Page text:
Map of a Shooting Gallery: Protestors of March 1988
In explaining the horrors he experienced in Burma, words are not always enough for Than What. This is a map he drew to show how the Burmese military turned Prome Road into a shooting gallery on March 13th, 1988, gunning down students who had gathered to protest the economic policies of the government.
In September 1987, General Ne Win, then ruler of Burma, canceled certain denominations of the kyat, the country’s currency. A practitioner of numerology, he only wanted bills in circulation with denominations divisible by 9 because his astrologer told him that was his lucky number.
As a result, thousands of people lost their savings and many students were left penniless. Students from Rangoon Institute of Technology (now Yangon Technological Institute) and Thamaine College decided to join together in protests. They poured down Prome Road, unwittingly trapping themselves between Inya Lake and a series of dead-end streets.
Than What, who asked that his name be changed because he still has family in Burma, was working at Rangoon Institute of Technology and joined the students in their protests. He said he watched helplessly as the military surrounded the students and sprayed bullets into the crowd.
“One of my friends die in front of me,” he said. “We can’t do anything but run. We abandoned him.”
Than What was able to flee down a side street and into a building, but others were not so lucky. On the above map, he drew stairs leading down to Inya Lake and said protesters tried to escape down the stairs. “We call these the Red Stairs because a lot of people died on them,” he said. “There is a lot of blood on these stairs.”
Later he heard that the soldiers raped some of the female protestors.
After the protest, the survivors were afraid to talk about what happened. “We can’t talk in front of the other people,” he said. “Everybody was hopeful before the march, but not now.”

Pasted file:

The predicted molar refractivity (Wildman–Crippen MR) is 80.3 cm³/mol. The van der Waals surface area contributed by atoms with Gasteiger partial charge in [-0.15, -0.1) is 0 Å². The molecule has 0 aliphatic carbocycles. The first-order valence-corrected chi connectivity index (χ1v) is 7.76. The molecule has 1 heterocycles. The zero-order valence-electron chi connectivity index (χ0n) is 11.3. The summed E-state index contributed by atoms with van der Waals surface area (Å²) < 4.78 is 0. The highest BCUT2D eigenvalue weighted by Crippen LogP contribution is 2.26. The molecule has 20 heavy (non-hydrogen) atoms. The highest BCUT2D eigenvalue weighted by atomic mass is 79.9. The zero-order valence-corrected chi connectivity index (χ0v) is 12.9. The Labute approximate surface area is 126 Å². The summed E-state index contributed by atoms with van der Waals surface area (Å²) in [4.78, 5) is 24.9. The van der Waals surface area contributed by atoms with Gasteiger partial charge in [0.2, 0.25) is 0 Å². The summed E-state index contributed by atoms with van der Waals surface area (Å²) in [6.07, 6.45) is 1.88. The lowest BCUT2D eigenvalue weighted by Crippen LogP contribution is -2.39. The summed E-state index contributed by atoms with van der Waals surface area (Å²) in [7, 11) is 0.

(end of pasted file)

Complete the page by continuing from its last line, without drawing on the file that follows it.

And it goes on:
But Than What didn’t give up trying to tell the story of his friends who were killed, arrested, and injured in the protest. In mid-May a publication called 48 Pages started circulating surreptitiously in Burma. The publication told the history of the student protest movement back to 1960 and included testimonials from the March.
People were desperate to get their hands on it, so Than What, who owned a carbon copier, made about 50 copies and distributed them. He also worked with some other activists to publish a magazine. His political activity was hampered by family and financial obligations, but he continued to help copy and distribute unofficial newspapers until he was forced to flee Burma in 2002, leaving behind is wife and his 2-year-old son.
He has since resettled in Pittsburgh. He works at Breadworks, a bakery on the Northside, and lives in Troy Hill, where he bought a house. He said he likes living in Pittsburgh and his favorite place is the overlook at Mount Washington, where he goes to try to forget about all he has experienced. He said, “It’s my mind’s exit place.”
But he can never fully escape what he saw on Prome Road in 1988. “When I sleep, I dream about it. I never forget it,” he said.
Read how Than What came to Pittsburgh here.
Than What’s story is just one of many we will cover in greater detail in our upcoming special issue on Burma. Click here to join our mailing list and receive a notice when the Burma issue is published.
Read Elizabeth’s bio.